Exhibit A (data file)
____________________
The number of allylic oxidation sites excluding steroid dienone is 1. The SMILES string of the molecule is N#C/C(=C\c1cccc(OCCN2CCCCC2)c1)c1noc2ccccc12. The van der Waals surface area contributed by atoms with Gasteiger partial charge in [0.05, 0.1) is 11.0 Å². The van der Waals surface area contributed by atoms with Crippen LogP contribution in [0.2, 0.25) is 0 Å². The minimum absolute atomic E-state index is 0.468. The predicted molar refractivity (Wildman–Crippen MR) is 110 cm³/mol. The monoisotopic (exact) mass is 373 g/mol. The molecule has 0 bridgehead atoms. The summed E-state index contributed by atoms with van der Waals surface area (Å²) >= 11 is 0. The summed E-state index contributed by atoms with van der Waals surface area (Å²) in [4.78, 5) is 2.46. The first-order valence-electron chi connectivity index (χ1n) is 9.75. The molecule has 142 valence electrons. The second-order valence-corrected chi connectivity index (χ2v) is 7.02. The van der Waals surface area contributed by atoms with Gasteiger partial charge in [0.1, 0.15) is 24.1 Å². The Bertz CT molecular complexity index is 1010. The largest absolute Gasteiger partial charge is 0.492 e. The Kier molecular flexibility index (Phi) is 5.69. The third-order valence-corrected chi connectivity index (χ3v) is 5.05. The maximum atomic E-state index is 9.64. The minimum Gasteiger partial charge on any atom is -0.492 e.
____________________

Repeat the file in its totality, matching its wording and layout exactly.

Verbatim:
The number of allylic oxidation sites excluding steroid dienone is 1. The SMILES string of the molecule is N#C/C(=C\c1cccc(OCCN2CCCCC2)c1)c1noc2ccccc12. The van der Waals surface area contributed by atoms with Gasteiger partial charge in [0.05, 0.1) is 11.0 Å². The van der Waals surface area contributed by atoms with Crippen LogP contribution in [0.2, 0.25) is 0 Å². The minimum absolute atomic E-state index is 0.468. The predicted molar refractivity (Wildman–Crippen MR) is 110 cm³/mol. The monoisotopic (exact) mass is 373 g/mol. The molecule has 0 bridgehead atoms. The summed E-state index contributed by atoms with van der Waals surface area (Å²) >= 11 is 0. The summed E-state index contributed by atoms with van der Waals surface area (Å²) in [4.78, 5) is 2.46. The first-order valence-electron chi connectivity index (χ1n) is 9.75. The molecule has 142 valence electrons. The second-order valence-corrected chi connectivity index (χ2v) is 7.02. The van der Waals surface area contributed by atoms with Gasteiger partial charge in [0.1, 0.15) is 24.1 Å². The Bertz CT molecular complexity index is 1010. The largest absolute Gasteiger partial charge is 0.492 e. The Kier molecular flexibility index (Phi) is 5.69. The third-order valence-corrected chi connectivity index (χ3v) is 5.05. The maximum atomic E-state index is 9.64. The minimum Gasteiger partial charge on any atom is -0.492 e.